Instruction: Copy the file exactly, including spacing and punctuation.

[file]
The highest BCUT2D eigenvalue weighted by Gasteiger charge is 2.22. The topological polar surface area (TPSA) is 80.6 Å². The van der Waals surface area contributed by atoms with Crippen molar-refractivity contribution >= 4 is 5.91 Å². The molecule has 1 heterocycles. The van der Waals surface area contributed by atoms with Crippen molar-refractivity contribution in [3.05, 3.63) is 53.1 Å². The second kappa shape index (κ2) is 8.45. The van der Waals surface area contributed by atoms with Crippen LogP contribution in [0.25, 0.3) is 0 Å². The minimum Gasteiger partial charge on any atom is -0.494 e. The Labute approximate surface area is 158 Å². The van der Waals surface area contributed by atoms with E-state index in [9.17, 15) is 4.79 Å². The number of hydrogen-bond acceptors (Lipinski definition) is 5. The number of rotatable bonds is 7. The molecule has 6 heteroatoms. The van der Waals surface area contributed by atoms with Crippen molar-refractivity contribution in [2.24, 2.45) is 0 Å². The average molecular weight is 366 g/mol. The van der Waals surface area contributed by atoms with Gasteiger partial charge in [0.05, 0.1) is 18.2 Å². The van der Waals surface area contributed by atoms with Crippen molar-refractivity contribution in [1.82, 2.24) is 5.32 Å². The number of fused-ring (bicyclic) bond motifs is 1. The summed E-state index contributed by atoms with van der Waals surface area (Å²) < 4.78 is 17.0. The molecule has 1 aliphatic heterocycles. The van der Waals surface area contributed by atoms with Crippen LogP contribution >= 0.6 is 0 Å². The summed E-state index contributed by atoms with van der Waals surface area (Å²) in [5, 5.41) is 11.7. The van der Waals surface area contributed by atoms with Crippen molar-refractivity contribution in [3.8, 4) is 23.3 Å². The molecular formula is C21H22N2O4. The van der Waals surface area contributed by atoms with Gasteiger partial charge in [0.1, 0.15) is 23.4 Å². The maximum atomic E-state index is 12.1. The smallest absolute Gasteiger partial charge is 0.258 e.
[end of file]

The highest BCUT2D eigenvalue weighted by Gasteiger charge is 2.22. The topological polar surface area (TPSA) is 80.6 Å². The van der Waals surface area contributed by atoms with Crippen molar-refractivity contribution >= 4 is 5.91 Å². The molecule has 1 heterocycles. The van der Waals surface area contributed by atoms with Crippen molar-refractivity contribution in [3.05, 3.63) is 53.1 Å². The second kappa shape index (κ2) is 8.45. The van der Waals surface area contributed by atoms with Crippen LogP contribution in [0.25, 0.3) is 0 Å². The minimum Gasteiger partial charge on any atom is -0.494 e. The Labute approximate surface area is 158 Å². The van der Waals surface area contributed by atoms with E-state index in [9.17, 15) is 4.79 Å². The number of hydrogen-bond acceptors (Lipinski definition) is 5. The number of rotatable bonds is 7. The molecule has 6 heteroatoms. The van der Waals surface area contributed by atoms with Crippen molar-refractivity contribution in [2.24, 2.45) is 0 Å². The average molecular weight is 366 g/mol. The van der Waals surface area contributed by atoms with Gasteiger partial charge in [0.05, 0.1) is 18.2 Å². The van der Waals surface area contributed by atoms with Crippen molar-refractivity contribution in [1.82, 2.24) is 5.32 Å². The number of fused-ring (bicyclic) bond motifs is 1. The summed E-state index contributed by atoms with van der Waals surface area (Å²) < 4.78 is 17.0. The molecule has 1 aliphatic heterocycles. The van der Waals surface area contributed by atoms with Crippen LogP contribution >= 0.6 is 0 Å². The summed E-state index contributed by atoms with van der Waals surface area (Å²) in [5, 5.41) is 11.7. The van der Waals surface area contributed by atoms with Crippen molar-refractivity contribution in [3.8, 4) is 23.3 Å². The molecular formula is C21H22N2O4. The van der Waals surface area contributed by atoms with Gasteiger partial charge in [0.1, 0.15) is 23.4 Å². The maximum atomic E-state index is 12.1. The smallest absolute Gasteiger partial charge is 0.258 e.